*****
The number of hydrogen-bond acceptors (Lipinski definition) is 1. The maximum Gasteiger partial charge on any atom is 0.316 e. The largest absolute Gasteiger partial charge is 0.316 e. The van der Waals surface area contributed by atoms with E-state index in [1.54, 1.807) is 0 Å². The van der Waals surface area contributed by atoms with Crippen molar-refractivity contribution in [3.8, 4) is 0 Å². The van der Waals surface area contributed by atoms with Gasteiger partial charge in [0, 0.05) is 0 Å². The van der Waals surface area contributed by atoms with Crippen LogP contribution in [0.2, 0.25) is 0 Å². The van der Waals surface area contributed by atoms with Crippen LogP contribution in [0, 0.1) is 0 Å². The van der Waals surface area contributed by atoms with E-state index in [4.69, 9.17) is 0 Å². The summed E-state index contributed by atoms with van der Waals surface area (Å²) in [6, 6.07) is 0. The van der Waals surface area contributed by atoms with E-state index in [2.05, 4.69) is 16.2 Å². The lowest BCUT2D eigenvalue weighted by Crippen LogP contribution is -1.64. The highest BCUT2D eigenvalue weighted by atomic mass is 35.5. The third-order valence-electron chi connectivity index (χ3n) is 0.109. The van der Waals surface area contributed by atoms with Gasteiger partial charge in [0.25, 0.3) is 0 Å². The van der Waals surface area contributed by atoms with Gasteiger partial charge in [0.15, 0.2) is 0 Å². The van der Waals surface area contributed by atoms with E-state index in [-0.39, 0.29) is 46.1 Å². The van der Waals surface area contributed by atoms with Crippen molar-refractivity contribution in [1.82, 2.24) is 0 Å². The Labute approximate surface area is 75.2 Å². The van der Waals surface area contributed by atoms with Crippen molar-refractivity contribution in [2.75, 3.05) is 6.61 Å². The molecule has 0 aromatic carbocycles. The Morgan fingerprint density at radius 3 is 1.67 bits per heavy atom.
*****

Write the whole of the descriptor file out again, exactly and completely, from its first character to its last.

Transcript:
The number of hydrogen-bond acceptors (Lipinski definition) is 1. The maximum Gasteiger partial charge on any atom is 0.316 e. The largest absolute Gasteiger partial charge is 0.316 e. The van der Waals surface area contributed by atoms with E-state index in [1.54, 1.807) is 0 Å². The van der Waals surface area contributed by atoms with Crippen molar-refractivity contribution in [3.8, 4) is 0 Å². The van der Waals surface area contributed by atoms with Gasteiger partial charge in [0, 0.05) is 0 Å². The van der Waals surface area contributed by atoms with Crippen LogP contribution in [0.2, 0.25) is 0 Å². The van der Waals surface area contributed by atoms with Crippen LogP contribution in [0, 0.1) is 0 Å². The van der Waals surface area contributed by atoms with E-state index in [4.69, 9.17) is 0 Å². The summed E-state index contributed by atoms with van der Waals surface area (Å²) in [6, 6.07) is 0. The van der Waals surface area contributed by atoms with E-state index in [2.05, 4.69) is 16.2 Å². The lowest BCUT2D eigenvalue weighted by Crippen LogP contribution is -1.64. The highest BCUT2D eigenvalue weighted by atomic mass is 35.5. The third-order valence-electron chi connectivity index (χ3n) is 0.109. The van der Waals surface area contributed by atoms with Gasteiger partial charge in [0.25, 0.3) is 0 Å². The van der Waals surface area contributed by atoms with Gasteiger partial charge in [0.15, 0.2) is 0 Å². The van der Waals surface area contributed by atoms with E-state index in [-0.39, 0.29) is 46.1 Å². The van der Waals surface area contributed by atoms with Crippen molar-refractivity contribution in [1.82, 2.24) is 0 Å². The Labute approximate surface area is 75.2 Å². The van der Waals surface area contributed by atoms with Crippen molar-refractivity contribution in [2.75, 3.05) is 6.61 Å². The molecule has 0 aromatic carbocycles. The Morgan fingerprint density at radius 3 is 1.67 bits per heavy atom.